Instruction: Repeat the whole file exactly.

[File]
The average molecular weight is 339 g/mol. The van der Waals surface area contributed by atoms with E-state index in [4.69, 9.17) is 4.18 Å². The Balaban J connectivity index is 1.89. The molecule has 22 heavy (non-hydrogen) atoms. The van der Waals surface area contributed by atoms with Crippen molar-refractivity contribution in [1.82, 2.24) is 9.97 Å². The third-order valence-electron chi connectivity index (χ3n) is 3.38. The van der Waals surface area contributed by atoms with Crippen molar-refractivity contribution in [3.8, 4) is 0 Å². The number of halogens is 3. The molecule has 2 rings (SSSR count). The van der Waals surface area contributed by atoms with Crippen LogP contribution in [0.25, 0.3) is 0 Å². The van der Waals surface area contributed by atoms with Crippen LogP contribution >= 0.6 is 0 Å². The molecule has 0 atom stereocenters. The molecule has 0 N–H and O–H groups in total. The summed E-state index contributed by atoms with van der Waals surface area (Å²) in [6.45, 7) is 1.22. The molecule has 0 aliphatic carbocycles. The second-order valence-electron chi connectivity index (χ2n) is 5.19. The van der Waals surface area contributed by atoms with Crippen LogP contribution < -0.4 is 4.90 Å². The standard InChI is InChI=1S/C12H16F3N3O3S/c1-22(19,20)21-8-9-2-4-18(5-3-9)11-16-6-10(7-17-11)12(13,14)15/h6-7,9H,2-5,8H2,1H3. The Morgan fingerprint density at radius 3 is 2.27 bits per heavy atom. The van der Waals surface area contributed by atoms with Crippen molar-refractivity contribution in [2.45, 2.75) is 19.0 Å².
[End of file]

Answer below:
The average molecular weight is 339 g/mol. The van der Waals surface area contributed by atoms with E-state index in [4.69, 9.17) is 4.18 Å². The Balaban J connectivity index is 1.89. The molecule has 22 heavy (non-hydrogen) atoms. The van der Waals surface area contributed by atoms with Crippen molar-refractivity contribution in [1.82, 2.24) is 9.97 Å². The third-order valence-electron chi connectivity index (χ3n) is 3.38. The van der Waals surface area contributed by atoms with Crippen molar-refractivity contribution in [3.8, 4) is 0 Å². The number of halogens is 3. The molecule has 2 rings (SSSR count). The van der Waals surface area contributed by atoms with Crippen LogP contribution in [0.25, 0.3) is 0 Å². The van der Waals surface area contributed by atoms with Crippen LogP contribution >= 0.6 is 0 Å². The molecule has 0 atom stereocenters. The molecule has 0 N–H and O–H groups in total. The summed E-state index contributed by atoms with van der Waals surface area (Å²) in [6.45, 7) is 1.22. The molecule has 0 aliphatic carbocycles. The second-order valence-electron chi connectivity index (χ2n) is 5.19. The van der Waals surface area contributed by atoms with Crippen LogP contribution < -0.4 is 4.90 Å². The standard InChI is InChI=1S/C12H16F3N3O3S/c1-22(19,20)21-8-9-2-4-18(5-3-9)11-16-6-10(7-17-11)12(13,14)15/h6-7,9H,2-5,8H2,1H3. The Morgan fingerprint density at radius 3 is 2.27 bits per heavy atom. The van der Waals surface area contributed by atoms with Crippen molar-refractivity contribution in [2.45, 2.75) is 19.0 Å².